5. Life happens so I spent $75 on a deep cleaning at the dentist this past month. Fortunately, my vision and dental insurance is covered my current company but I still had to pay a $75 deductible during my first visit to the dentist this year.


Thoughts On February 2018 Spending: What Life Is Like Without My Partner


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Life without Ivan has felt pretty lackluster but it really pushed me to think more consciously about the things I want to achieve and still need to work on. Here are a few budget-related thoughts from this past month without Ivan:

  • Time alone is so good for the soul and for the wallet. As much as I miss Ivan, I’ve found that time apart from him has shown me HOW much money we spend as a couple. Ivan has a runner’s appetite so my grocery budget decreases by more than 50% when he’s gone. If this were a normal month at home, I would have ended up saving a significant amount.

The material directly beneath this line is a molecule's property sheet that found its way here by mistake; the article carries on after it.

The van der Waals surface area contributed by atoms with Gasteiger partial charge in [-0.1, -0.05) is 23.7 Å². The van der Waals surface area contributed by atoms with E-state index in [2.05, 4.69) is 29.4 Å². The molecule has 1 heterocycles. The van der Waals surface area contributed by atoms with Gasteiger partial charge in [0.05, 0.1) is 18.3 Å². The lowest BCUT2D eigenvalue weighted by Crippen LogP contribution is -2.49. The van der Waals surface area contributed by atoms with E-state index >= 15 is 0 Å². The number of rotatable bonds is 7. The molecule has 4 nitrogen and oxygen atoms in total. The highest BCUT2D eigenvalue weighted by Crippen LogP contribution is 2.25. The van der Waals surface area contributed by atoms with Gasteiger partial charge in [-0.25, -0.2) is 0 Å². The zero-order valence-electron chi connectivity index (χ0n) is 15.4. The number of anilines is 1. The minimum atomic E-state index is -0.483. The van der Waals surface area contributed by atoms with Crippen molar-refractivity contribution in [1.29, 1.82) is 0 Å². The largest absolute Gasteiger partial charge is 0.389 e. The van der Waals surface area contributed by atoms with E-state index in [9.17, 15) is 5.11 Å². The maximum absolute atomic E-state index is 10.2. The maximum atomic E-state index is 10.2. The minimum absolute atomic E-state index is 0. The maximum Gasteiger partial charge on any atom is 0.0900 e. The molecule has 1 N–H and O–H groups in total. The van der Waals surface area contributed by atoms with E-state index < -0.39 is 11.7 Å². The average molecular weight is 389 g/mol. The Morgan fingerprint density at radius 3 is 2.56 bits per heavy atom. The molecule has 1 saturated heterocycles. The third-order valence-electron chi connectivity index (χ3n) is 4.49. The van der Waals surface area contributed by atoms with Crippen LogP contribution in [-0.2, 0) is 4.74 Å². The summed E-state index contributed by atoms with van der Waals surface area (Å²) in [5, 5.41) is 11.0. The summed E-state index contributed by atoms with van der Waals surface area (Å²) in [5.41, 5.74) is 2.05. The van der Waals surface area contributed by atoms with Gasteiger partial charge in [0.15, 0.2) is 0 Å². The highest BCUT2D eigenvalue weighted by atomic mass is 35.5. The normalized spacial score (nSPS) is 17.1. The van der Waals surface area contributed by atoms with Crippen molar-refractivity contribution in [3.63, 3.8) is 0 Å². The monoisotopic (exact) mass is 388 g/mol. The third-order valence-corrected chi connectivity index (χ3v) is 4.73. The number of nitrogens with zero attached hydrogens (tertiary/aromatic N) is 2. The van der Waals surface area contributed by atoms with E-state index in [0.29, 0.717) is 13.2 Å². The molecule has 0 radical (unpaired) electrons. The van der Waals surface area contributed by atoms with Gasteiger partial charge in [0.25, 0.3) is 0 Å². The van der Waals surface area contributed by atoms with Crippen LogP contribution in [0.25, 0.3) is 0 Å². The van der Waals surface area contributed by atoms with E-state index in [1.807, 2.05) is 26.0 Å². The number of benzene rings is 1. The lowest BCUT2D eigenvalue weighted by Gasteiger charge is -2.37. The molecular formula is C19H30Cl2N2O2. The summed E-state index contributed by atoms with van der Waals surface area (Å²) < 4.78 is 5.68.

• Eating alone in public seems sad at first but it’s actually refreshing. There was a pretty sad moment one weekend where I ended up walking to our nearby Mitsuwa. I didn’t feel like cooking so I went to the food court, ordered my usual $7 “Katsu-jyu” box, and ate as I watched the Olympic curling event. At first I felt lonely but then I realized that it was kind of liberating - in a way, I was taking myself out on a date and it felt empowering. My high from my “self-date” continued as I bought some steak for myself to cook later that evening. And let me tell you, I forgot how much I love beef. I no longer eat beef because Ivan doesn’t eat it - but that’s a story for another time.